For many families, the necessity of placing a loved one in a nursing home can be a fraught decision. Feelings of guilt are not uncommon, as well as concern for their well-being – especially now, during the coronavirus pandemic.

Visits during the Pandemic

There have been many news stories about COVID-19 being spread through nursing and other long-term care facilities. Fortunately, most facilities have gotten such outbreaks under control, and have strict quarantine procedures in place to minimize the chance of infection for residents. Unfortunately, because of the ongoing pandemic there are currently limits on visiting nursing home residents in most states, mandated by the state health departments.

In Arizona, you can visit your loved one in a nursing home, under these conditions:

Masks are required

Social distancing (6 feet apart) is required

• In Maricopa, Pima, and a few other counties, you must prove you have tested negative for COVID-19 within 48 hours of the visit.

Call the facility first to ask about its visit policy, and to schedule a visit. Don’t assume you can just show up.

For updates on nursing home restrictions, check the Arizona Department of Health website:

Regardless of restrictions on visits, you still have the right to communicate with your loved one by phone (either a facility phone or their personal cellphone) during reasonable hours. See 42 C.F.R. § 483.10(g)(6). They also have the right to send and receive email and otherwise use the internet.

Involvement in Resident Care

Even during the pandemic, family members have the right to be informed of and participate in decisions about their loved one’s care. See 42 C.F.R. § 483.10(c). This includes:

• Being notified and invited to participate in care plan conferences

• Being notified within 24 hours of significant changes in the resident’s condition – for example, falls, injuries, a change in mental status, a bedsore, or infection

Choosing the resident’s doctor and communicating with the doctor about their care

Concerns about Poor Care, Abuse, or Neglect

If you are unhappy with the care your loved is receiving, you should request a meeting with the facility Administrator. Express your concerns with specifics. This will often resolve the issue. If it does not, there are several steps you can take:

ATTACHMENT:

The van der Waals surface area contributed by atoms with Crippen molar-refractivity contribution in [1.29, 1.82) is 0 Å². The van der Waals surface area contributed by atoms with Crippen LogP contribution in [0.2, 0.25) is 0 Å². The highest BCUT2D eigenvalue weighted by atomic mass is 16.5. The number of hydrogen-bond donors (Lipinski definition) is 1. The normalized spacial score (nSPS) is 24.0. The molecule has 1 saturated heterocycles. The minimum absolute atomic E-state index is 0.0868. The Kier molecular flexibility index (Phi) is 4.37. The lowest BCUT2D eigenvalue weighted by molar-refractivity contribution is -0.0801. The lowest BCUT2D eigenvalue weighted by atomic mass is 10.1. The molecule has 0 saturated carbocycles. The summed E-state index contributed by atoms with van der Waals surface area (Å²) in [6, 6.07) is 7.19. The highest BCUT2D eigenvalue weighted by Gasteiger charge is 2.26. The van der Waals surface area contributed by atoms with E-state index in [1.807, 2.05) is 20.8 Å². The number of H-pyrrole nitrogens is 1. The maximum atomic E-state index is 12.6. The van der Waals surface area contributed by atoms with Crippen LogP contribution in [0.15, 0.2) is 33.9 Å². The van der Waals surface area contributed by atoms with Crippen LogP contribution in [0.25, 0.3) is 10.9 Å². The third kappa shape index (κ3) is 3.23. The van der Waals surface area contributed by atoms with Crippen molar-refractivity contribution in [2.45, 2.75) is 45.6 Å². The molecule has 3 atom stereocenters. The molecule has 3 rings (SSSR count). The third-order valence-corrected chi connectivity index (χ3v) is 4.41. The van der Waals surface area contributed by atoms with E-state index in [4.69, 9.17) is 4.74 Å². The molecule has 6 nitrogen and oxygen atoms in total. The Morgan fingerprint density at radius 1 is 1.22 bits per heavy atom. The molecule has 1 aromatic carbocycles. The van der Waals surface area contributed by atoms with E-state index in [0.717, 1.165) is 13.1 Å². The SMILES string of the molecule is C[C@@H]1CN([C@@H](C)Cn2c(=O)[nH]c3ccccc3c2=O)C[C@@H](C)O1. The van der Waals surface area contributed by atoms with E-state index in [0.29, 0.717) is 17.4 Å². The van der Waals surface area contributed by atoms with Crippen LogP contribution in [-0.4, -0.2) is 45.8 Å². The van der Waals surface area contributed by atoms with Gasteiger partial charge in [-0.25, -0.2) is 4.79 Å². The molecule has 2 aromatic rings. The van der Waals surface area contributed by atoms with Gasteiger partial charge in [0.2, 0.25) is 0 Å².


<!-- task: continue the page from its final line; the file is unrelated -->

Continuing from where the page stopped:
1. You can report suspected abuse or neglect with the State’s Adult Protective Services Agency:

In Arizona, call 1-877-SOS-ADULT or report online:

Adult Protective Services is required to investigate every complaint and notify you of their findings. If they believe the complaint is substantiated, they will turn it over to the Attorney General’s office or
local law enforcement for further prosecution. But their primary concern is for the resident: they will work to ensure the resident is safe and no longer in jeopardy, which could mean placing them at a
different facility.

2. For concerns about conditions at a nursing home generally, contact the State Department of Health. In Arizona, call 602-542-0883 or report online:

3. Call the nursing home and request a copy of the resident’s medical records. By law, the home must provide you with the records within two working days. See 42 C.F.R. §

Common Signs of Abuse and Neglect

Common signs of abuse or neglect in elderly patients include:

• Bruising, lacerations, or burn marks

• Sprains or fractures, especially unreported ones

• Bedsores (also called pressure ulcers or decubitus ulcers)

• Weight loss

• Malnutrition or dehydration

• Unexplained injuries

If your loved one has experienced any of these issues, call attorney Mike Wright at 480-461-5347 or contact him at for a free consultation to discuss your rights and options.

Prepared by Lincoln Wright, this blog is for informational purposes only. It does not create an attorney-client relationship and should not be construed as legal advice. Udall Shumway PLC is in Mesa, Arizona and is a full-service law firm.  We assist Individuals, families, businesses, schools and municipalities in Mesa and the Phoenix/East Valley.